I start this article with a confession. I’ve fallen into the habit (and the modern stereotype) of sometimes choosing news and social media feeds over my latest C J Sansom hardback for bedtime reading. While absorbing media of all types is an essential part of any communications professional’s role, I’m not in denial – I know I must banish smart phones and computers from the bedroom and return to reading proper books! Until I invoke this technology-free zone, however, I’m trying to make my late-night browsing as useful as possible, by sharing it with others.
As copywriter at Acceleris, I’m always observing how organisations and indeed, other agencies, convey their messages in new and innovative ways and can alter emotions or perceptions as a result. Here are just a few examples I’ve spotted this week*.
1) This is the hardest quiz you’ll ever take
Our client The Royal Alfred Seafarers’ Society runs a specialist dementia care centre in Surrey, so a week rarely passes at Acceleris without the subject of dementia being discussed. Alzheimer’s Society, the leading UK care and research charity for people with this disease, has published a quiz on Buzzfeed. By devising questions and answers that are not as straightforward as they look, Alzheimer’s Society has shone a spotlight on how dementia can affect everyday thought processes.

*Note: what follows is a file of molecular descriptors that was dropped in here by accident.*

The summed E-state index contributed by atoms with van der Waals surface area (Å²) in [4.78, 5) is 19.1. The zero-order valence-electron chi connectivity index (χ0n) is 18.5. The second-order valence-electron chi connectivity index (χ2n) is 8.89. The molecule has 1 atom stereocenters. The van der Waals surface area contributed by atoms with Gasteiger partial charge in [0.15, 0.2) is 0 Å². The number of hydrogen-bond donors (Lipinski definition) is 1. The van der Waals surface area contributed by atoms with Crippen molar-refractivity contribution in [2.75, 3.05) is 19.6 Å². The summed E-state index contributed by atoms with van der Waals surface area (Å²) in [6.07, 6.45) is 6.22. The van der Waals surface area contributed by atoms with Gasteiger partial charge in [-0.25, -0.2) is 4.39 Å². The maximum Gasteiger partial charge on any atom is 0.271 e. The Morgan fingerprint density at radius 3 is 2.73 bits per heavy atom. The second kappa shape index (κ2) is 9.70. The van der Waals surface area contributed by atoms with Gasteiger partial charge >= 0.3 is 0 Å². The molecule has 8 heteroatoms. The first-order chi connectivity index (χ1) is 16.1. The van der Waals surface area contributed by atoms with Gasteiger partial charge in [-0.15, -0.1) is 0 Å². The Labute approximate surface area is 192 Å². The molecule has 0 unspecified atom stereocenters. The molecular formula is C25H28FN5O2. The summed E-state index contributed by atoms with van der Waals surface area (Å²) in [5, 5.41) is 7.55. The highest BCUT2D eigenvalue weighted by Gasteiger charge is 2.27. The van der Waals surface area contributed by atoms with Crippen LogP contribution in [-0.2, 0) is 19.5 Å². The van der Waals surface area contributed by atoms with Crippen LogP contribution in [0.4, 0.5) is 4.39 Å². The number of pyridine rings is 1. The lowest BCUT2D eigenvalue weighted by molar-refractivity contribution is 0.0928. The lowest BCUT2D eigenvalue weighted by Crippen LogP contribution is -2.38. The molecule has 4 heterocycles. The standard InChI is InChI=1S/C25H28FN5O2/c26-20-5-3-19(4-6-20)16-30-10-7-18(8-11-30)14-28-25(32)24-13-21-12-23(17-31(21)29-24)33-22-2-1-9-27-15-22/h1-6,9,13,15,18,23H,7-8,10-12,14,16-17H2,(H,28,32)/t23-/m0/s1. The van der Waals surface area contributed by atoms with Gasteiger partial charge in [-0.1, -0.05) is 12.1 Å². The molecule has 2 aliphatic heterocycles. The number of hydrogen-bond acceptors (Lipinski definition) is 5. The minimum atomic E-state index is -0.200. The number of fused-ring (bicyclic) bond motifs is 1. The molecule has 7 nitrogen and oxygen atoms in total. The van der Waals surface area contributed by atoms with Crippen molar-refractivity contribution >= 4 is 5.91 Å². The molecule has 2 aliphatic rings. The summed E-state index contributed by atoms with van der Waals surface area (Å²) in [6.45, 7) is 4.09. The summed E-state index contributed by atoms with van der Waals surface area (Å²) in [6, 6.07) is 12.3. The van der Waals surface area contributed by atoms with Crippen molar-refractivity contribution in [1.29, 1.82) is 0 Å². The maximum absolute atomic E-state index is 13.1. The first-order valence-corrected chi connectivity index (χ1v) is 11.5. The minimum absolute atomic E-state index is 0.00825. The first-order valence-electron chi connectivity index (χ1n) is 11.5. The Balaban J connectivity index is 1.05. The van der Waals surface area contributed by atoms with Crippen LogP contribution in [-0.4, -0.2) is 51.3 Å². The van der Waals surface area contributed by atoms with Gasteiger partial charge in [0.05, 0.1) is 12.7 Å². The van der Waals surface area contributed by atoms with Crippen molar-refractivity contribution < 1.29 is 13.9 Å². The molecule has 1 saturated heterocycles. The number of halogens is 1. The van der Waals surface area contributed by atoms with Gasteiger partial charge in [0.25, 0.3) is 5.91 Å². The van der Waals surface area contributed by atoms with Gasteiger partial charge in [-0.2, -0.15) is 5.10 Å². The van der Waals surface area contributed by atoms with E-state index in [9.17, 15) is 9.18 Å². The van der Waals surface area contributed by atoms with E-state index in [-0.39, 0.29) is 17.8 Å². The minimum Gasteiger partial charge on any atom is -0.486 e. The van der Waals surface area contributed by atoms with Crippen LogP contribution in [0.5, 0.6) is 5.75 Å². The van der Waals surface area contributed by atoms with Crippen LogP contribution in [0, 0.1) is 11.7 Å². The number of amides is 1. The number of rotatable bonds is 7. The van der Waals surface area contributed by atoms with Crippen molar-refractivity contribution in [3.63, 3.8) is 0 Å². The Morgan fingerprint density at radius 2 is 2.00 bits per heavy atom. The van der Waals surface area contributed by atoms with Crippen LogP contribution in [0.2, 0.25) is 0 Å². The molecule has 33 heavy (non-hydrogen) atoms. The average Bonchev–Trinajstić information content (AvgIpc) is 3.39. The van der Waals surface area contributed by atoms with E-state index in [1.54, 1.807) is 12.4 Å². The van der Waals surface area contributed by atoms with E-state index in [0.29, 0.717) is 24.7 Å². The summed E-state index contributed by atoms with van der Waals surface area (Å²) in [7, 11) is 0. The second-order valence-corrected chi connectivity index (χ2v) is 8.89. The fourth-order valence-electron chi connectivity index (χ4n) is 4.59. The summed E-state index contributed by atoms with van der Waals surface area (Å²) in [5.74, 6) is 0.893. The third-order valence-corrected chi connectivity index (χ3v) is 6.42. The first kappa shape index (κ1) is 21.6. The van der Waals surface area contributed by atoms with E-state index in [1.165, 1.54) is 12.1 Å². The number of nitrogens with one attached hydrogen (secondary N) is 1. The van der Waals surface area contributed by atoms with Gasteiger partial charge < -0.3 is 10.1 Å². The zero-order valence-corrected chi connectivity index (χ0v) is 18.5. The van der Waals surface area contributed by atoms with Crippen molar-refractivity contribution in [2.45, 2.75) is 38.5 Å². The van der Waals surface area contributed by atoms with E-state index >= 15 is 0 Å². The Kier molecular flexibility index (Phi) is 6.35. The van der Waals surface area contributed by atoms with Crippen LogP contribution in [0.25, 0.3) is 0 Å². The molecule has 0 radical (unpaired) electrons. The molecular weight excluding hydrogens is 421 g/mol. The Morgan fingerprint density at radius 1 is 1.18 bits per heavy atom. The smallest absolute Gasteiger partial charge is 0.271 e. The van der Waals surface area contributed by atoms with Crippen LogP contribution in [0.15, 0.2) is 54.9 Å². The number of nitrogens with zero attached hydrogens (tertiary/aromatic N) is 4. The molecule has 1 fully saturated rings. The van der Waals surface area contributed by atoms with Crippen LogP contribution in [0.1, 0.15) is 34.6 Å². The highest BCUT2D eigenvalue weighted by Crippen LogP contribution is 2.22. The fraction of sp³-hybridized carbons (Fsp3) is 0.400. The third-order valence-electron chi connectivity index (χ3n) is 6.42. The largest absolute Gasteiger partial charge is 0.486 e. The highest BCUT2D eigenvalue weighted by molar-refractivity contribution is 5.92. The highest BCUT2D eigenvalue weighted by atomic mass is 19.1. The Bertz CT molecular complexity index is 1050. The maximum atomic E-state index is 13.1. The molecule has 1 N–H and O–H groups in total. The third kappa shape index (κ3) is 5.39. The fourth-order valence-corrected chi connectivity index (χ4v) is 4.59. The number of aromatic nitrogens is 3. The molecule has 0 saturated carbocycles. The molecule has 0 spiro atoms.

2) Take the time to see the world around you, because some people can’t…
When I started watching this video, I didn’t know who was behind it or what it was for. I only know that the main message made me feel quite emotional and respectful of its creator, web content company Purple Feather. By creating a simple story about how words can change people’s attitudes, and using video as the medium, Purple Feather both entertains the viewer and subtly promotes its own services.
3) ‘Baby got books’?
This is a bookshop manager’s adaptation of a sexist and crass original rap track by Sir Mix-A-Lot, and the result, while grammatically unsound, is definitely an improvement. I also thought it was a fun and imaginative way of using modern culture references to encourage young people to read more books.
It also served to remind me that I need to restrict my iPhone addiction to daytime hours and reacquaint myself with Mr Sansom.
There are just 26 letters in the English alphabet. We make love by them; we make war with them. The ability to write effectively and appropriately for your intended audience and business is an essential skill no matter the output, whether for print or broadcast, internal or external. This is the culture of Writers Inc., the specialist editorial project division at Acceleris – why not find out more?
* These examples were spotted because they were trending or shared this week. Their original publication dates may vary